June 22, 2018
Charleston, W.Va. – The West Virginia Department of Education (WVDE) today announced five finalists for the coveted West Virginia Teacher of the Year Award. The educators were selected from the 2018 county teacher of the year winners and represent excellence in the profession and dedication to students. This year’s finalists are: Adrin Fisher, Fairmont Senior High School, Marion County; Summer McClintock, Pleasant View Elementary School, Morgan County; Jada Reeves, Bradley Elementary School, Raleigh County; Clifford Sullivan, Mount Hope Elementary School, Fayette County; and Joy Van Scyoc, Moundsville Middle School, Marshall County.
The nominees include elementary, middle and high school educators from all regions of the state.
“These finalists understand that great teaching comes from profound caring,” said West Virginia Superintendent of Schools, Dr. Steven Paine. “They care enough to invest in their own professional growth to implement innovation in the classroom and to ignite a passion for learning within their students.”
Adrin Fisher is Nationally Board Certified and an Arch Coal Teacher of Achievement at Fairmont Senior High School in Fairmont, W.Va. She teaches English and has developed and written curricula for middle and high school. Striving to impart a love of learning in diverse ways, Fisher worked with a team to hold a Read-In at her school. This event allowed students to choose works by African American writers and to read/present them on stage in front of their peers. Fisher has developed a detailed system to learn about her students and their interests that she uses early in the school year. The information allows her to build relationships with each of them. She encourages civic engagement among her students, and one of her endeavors has resulted in nearly $10,000 donated to the humanitarian organization Nuru International over the course of several years.
Summer McClintock is a National Board Certified fourth-grade teacher at Pleasant View Elementary School in Hedgesville, W.Va. She uses creative approaches to expose students to a diverse range of literature and authors, and she has implemented a workshop initiative that gives students options in selecting books they want to read. Her approach provides for a greater understanding of students’ strengths and weaknesses and has resulted in proficiency improvements among her special education students from 11 to 54 percent on the statewide assessment. Teaching in a school with 57 percent poverty, McClintock searches for ways to support student learning. As a result of securing funding for literacy activities, she was able to take her students to Washington D.C. to the Smithsonian American Art Museum.
Jada Reeves is a National Board Certified fifth-grade teacher at Bradley Elementary School in Beckley, W.Va. She creates stimulating lessons that tap into her students’ interests and passions in order to increase engagement and learning. Reeves uses technology to increase STEAM activities in her curriculum and to cultivate curiosity, and she uses science-based activities to strengthen student writing. She believes more resources are needed to support student mental health, and has secured grant funding to develop and implement a mentor program for students with mental health vulnerabilities.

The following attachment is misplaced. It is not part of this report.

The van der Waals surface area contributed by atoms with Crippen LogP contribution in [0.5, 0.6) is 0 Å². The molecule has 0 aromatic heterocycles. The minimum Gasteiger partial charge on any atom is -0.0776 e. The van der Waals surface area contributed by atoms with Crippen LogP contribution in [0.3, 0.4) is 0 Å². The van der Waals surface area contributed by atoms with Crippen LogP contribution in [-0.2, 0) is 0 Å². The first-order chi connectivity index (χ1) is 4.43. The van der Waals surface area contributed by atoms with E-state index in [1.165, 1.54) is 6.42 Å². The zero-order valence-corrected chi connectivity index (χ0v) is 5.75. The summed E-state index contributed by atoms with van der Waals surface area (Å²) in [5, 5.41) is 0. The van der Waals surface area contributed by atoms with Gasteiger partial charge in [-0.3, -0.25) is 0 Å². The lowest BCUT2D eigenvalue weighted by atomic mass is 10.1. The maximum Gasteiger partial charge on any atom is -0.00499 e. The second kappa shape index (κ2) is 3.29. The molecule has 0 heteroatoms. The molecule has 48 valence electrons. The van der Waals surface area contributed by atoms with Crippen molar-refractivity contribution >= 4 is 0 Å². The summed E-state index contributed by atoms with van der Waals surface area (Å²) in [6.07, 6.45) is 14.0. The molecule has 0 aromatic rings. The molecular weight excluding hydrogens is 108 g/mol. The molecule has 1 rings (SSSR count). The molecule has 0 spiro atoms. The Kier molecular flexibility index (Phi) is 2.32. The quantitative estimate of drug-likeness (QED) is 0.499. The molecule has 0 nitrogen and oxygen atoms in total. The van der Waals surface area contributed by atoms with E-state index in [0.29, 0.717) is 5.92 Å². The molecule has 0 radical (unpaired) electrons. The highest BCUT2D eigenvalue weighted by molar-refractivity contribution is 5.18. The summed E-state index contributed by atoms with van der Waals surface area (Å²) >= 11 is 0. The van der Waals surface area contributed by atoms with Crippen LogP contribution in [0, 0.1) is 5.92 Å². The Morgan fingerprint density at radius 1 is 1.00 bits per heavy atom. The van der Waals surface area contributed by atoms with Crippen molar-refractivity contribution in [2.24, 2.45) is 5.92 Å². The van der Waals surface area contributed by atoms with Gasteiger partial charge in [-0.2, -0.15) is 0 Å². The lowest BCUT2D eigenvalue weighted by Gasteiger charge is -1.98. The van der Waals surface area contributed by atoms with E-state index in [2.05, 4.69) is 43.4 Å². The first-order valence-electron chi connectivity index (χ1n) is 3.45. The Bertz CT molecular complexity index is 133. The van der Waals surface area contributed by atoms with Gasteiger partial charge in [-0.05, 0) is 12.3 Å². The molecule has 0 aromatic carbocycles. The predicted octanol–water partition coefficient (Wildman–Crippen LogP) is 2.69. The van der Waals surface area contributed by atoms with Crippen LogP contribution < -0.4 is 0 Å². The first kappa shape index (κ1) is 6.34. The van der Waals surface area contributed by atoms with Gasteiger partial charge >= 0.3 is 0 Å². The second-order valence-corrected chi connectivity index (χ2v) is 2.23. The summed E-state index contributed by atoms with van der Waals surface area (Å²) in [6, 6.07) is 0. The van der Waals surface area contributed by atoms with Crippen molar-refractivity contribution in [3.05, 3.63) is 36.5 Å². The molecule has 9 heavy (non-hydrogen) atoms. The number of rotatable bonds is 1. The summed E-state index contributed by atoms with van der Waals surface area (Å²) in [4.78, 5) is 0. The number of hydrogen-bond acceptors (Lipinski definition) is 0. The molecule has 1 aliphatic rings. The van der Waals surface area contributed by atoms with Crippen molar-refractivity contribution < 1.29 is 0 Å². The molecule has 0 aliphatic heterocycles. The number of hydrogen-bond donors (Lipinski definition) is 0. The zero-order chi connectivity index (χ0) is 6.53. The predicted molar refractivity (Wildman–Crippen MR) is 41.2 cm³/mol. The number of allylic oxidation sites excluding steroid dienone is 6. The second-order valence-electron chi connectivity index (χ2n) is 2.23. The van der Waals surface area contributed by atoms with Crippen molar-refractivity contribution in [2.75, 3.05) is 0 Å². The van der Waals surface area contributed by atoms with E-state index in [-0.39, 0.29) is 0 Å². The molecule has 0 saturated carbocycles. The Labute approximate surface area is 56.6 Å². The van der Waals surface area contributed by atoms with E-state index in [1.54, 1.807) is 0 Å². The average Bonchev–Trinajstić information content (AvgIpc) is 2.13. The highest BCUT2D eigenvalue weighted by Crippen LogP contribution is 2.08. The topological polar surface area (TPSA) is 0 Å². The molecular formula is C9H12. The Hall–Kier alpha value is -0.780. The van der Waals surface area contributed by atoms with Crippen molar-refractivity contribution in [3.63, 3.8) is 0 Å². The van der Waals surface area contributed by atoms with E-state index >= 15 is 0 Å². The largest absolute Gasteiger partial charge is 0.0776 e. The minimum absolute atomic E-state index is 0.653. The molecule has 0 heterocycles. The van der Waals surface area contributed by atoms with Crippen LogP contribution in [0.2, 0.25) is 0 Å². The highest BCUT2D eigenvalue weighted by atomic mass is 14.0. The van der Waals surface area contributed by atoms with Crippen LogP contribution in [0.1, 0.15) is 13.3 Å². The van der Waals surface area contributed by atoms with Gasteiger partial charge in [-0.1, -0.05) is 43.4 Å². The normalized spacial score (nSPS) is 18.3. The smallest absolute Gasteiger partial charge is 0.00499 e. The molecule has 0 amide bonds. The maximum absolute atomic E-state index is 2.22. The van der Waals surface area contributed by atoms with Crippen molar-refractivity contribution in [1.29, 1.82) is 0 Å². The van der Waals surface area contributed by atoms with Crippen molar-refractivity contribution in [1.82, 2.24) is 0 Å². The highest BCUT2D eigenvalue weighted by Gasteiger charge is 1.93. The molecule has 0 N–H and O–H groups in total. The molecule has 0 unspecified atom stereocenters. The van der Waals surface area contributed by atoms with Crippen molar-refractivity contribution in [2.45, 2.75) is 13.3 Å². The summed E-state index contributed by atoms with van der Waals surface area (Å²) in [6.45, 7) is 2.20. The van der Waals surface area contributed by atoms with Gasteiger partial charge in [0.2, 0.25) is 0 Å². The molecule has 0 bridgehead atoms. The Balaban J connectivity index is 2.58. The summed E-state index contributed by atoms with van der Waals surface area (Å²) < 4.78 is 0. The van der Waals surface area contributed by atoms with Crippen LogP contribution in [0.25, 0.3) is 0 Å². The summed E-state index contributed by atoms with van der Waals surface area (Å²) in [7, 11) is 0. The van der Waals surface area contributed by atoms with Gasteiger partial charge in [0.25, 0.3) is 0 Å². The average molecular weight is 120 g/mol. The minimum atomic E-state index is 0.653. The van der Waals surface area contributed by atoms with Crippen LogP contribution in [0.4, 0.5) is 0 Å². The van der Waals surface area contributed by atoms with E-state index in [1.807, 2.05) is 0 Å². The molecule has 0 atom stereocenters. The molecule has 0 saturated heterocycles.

Clifford Sullivan is a fifth-grade teacher at Mount Hope Elementary School in Mount Hope, W.Va. who also serves as the school’s Technology Integration Specialist, Building Level Coordinator and on the PBIS (Positive Behavior Interventions and Support) Leadership Team. He believes in strengthening teaching and especially math instruction through the use of daily scenarios that his students experience. With a high-poverty population in his region, Sullivan applies aspects of jobs familiar to his students to his instruction through blended learning. Technology has opened the window to the world for his students as he guides them on virtual field trips to points worldwide. His students and community support an array of fundraising activities, which allow students to travel to Washington, D.C. at the end of the year as well. He also introduces them to STEM and STEAM activities involving engineering processes, block coding, and robotics. He and the PBIS team implemented an initiative that involved faculty, staff and service personnel support for transformational changes at his school. The successful transition led to a dramatic reduction of disciplinary issues.
Joy Van Scyoc teaches rotational art at Moundsville Middle School in a year-long art studio course, and instructs a Project Lead the Way class called “Design and Modeling.” She sponsors an art club where students participate in school-wide activities including set design for school musicals, community art shows and competitions, and school-wide artistic designs for athletic events and activities. The opportunities given to her students have resulted in many local and regional awards. She also created a new chapter of the Technology Student Association that focuses on completing challenges and competing in various areas of science, technology, engineering, art, and math. She has used art to transform the culture at her school and to build bridges with other schools and the broader community.
The 2019 State Teacher of the Year will be announced on September 12, 2018 at the Embassy Suites in Charleston. The winner will represent West Virginia at the National Teacher of the Year Program.
For additional information, contact Kristin Anderson at the WVDE Office of Communications at 304-558-2699 or Kristin.Anderson@k12.wv.us.
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